Wednesday, June 8, 2011

Records: Arizona blaze now second-largest in state's history

By the CNN Wire Staff
June 8, 2011 -- Updated 0721 GMT (1521 HKT)
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Arizona wildfire forces more from homes

(CNN) -- A fast-moving wildfire that has sent thousands fleeing in eastern Arizona is the second-largest blaze in the history of the state, records show.
The so-called Wallow Fire sweeping through Apache National Forest has burned approximately 389,000 acres, incident commander Joe Reinarz told reporters Tuesday.
That surpasses the 2005 Cave Creek wildfire, which was previously ranked the second-largest blaze in Arizona history. It scorched 248,310 acres, according to records published on the Southwest Coordination Center regional interagency website.
The Rodeo/Chediski blaze of 2002, which burned 468,638 acres, was Arizona's largest wildfire, officials said.
The current blaze forced the evacuation of up to 3,000 additional people Tuesday, a Red Cross official said. They join an estimated 2,700 evacuees in eastern Arizona.

Residents living in areas south of State Highway 260 and east of Greer, including South Fork and parts of Eagar, were told to leave their homes, fire officials said.
"We're probably in the range of between 5,500 and 5,700 people," said Mark Weldon, spokesman for the Arizona Red Cross.
Fire fighters struggled Tuesday to gain advantages over the fire, which had burned more than 300,000 acres.
It produced dense plumes of smoke that were visible from space and thick enough to reduce visibility to less than a mile in some places, the National Weather Service said.
The Arizona blaze is beginning to threaten neighboring New Mexico, and spillover smoke disrupted flights and prompted an air quality alert on the other side of the border, authorities said Tuesday.
New Mexico officials told residents in the town of Luna to be prepared to leave, according to Terri Wildermuth, a spokeswoman for the Incident Management Team overseeing firefighting efforts.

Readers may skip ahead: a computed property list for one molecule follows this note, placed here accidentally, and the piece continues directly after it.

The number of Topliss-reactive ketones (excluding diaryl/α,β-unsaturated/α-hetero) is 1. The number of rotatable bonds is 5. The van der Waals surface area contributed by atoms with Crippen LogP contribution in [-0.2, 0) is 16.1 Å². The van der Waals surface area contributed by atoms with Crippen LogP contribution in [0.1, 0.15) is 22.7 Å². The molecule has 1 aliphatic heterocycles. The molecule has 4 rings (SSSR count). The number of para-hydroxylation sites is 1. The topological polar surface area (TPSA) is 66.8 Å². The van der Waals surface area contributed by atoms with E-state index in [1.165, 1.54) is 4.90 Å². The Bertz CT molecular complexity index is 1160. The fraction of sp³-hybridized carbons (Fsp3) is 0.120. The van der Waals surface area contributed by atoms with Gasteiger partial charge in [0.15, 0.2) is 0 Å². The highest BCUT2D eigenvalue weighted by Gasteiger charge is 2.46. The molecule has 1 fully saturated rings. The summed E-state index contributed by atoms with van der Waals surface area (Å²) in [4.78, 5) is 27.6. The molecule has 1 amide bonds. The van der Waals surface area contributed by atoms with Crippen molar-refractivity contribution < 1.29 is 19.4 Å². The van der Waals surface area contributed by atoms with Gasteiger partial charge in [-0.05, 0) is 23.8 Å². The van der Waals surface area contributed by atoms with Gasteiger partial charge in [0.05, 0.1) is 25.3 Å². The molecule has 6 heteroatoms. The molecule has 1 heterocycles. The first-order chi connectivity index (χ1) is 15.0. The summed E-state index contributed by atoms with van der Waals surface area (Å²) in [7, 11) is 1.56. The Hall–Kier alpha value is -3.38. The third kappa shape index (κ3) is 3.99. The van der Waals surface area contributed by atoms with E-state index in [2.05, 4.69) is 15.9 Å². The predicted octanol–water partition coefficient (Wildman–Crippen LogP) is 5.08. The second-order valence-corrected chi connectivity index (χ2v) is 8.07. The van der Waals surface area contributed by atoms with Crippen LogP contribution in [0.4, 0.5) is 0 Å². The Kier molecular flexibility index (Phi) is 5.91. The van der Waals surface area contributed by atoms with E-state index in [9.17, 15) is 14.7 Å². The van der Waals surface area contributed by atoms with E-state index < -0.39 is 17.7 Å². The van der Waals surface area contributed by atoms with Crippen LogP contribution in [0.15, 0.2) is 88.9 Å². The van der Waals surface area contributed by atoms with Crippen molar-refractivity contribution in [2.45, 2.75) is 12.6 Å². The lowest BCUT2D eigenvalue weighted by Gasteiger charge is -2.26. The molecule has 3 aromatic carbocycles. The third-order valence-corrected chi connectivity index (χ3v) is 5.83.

"I'm starting to feel like I've been chain-smoking and all my clothes smell like I've been camping," said CNN iReporter Eric Place, who lives in Albuquerque, New Mexico.
"Sometimes, not like huge flakes, but little ash particles, are visible."
In Arizona, the Red Cross has set up an evacuation center at a school in Lakeside.
So far, about 75 evacuees have checked into the shelter, said Weldon, though not everyone was expected to stay.
More than 2,000 firefighters are engaged in the fight against the fire, along with 20 helicopters, 141 fire engines, 46 water tenders and eight bulldozers, according to officials.
The blaze remained at 0% containment Tuesday night.
The National Weather Service warned critical fire weather, with low humidity and high winds, would continue at least through Wednesday in Arizona. The National Interagency Fire Center said similar conditions would heighten the risk of fires across the southwest, including Arizona, New Mexico, southeastern Colorado and west Texas.
Three separate blazes have consumed 165,017 acres in the Coronado National Forest, one of which has been burning since May 8, according to InciWeb, an online state-by-state database of active wildfires and other disasters.
Winds have hampered efforts of firefighters who've come from across the country to help battle the Wallow Fire.
That includes grounding planes that otherwise could be used to douse the flames from the air, Wildermuth said.
CNN's Phil Gast, Dana Ford and Ben Smith contributed to this report.

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